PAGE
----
His breath filled all things
with a living, breathing light—

A light that thrives in the depths of darkness,
blazes through murky bottoms.

It cannot and will not be quenched.

The Voice was and is God.

The Voice took on flesh and became human and chose to live alongside us.

We have seen Him, enveloped in undeniable splendor

—the one true Son of the Father

—evidenced in the perfect balance of grace and truth.

(from The Voice)

All Truth is God’s Truth


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Sometimes an old truth gains new life when we see it through a fresh lens.

The  brilliant colour of seasonal change on the mountains can distract from the fact that this mountain has stood without change for many many many centuries. The season, the time of day, the weather conditions all change the appearance and either hide or highlight different planes of the mountain’s story. Sometimes shadows can deceive us into seeing something that is not actually there and those willing to take the risk of changing their vantage point will often be surprised when their assumptions vanish in the light of a new day.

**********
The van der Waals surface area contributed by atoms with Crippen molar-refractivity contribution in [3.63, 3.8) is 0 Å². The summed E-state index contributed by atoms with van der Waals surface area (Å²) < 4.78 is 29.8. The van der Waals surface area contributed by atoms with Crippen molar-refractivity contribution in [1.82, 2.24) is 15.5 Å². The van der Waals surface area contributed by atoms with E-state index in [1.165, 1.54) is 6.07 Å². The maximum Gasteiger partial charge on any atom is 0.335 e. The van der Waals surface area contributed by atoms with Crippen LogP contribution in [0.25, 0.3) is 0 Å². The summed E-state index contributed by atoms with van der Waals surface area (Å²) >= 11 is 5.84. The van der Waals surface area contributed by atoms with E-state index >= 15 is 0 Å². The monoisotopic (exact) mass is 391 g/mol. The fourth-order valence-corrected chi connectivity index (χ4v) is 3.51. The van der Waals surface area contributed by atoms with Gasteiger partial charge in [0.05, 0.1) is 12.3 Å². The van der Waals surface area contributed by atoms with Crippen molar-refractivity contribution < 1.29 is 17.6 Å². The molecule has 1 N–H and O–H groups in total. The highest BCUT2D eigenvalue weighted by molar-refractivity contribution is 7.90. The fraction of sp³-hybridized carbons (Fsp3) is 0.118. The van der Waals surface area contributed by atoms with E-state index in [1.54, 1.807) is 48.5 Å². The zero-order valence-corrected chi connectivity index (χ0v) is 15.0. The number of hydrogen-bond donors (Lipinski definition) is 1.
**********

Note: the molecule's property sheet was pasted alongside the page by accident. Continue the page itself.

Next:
Sometimes seeing an old truth from a different  perspective allows us to  let go of ideas we held fast that turned out to be merely  misleading shadows. Sometimes changing our vantage point allows us to see another aspect of truth we never noticed before -but it is still an ancient truth.

The good news of the gospel of Christ is expressed in many ways by many streams. It may appear to be different from different perspectives, but it is the same truth established from the foundation of the earth. God’s character and His plans are evident from Genesis to Revelation and all of it is the gospel truth.

All truth is God’s truth.


Mountain Morning

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Each day holds a surprise. But only if we expect it can we see, hear, or feel it when it comes to us. Let’s not be afraid to receive each day’s surprise, whether it comes to us as sorrow or as joy. It will open a new place in our hearts, a place where we can welcome new friends and celebrate more fully our shared humanity.

– Henri Nouwen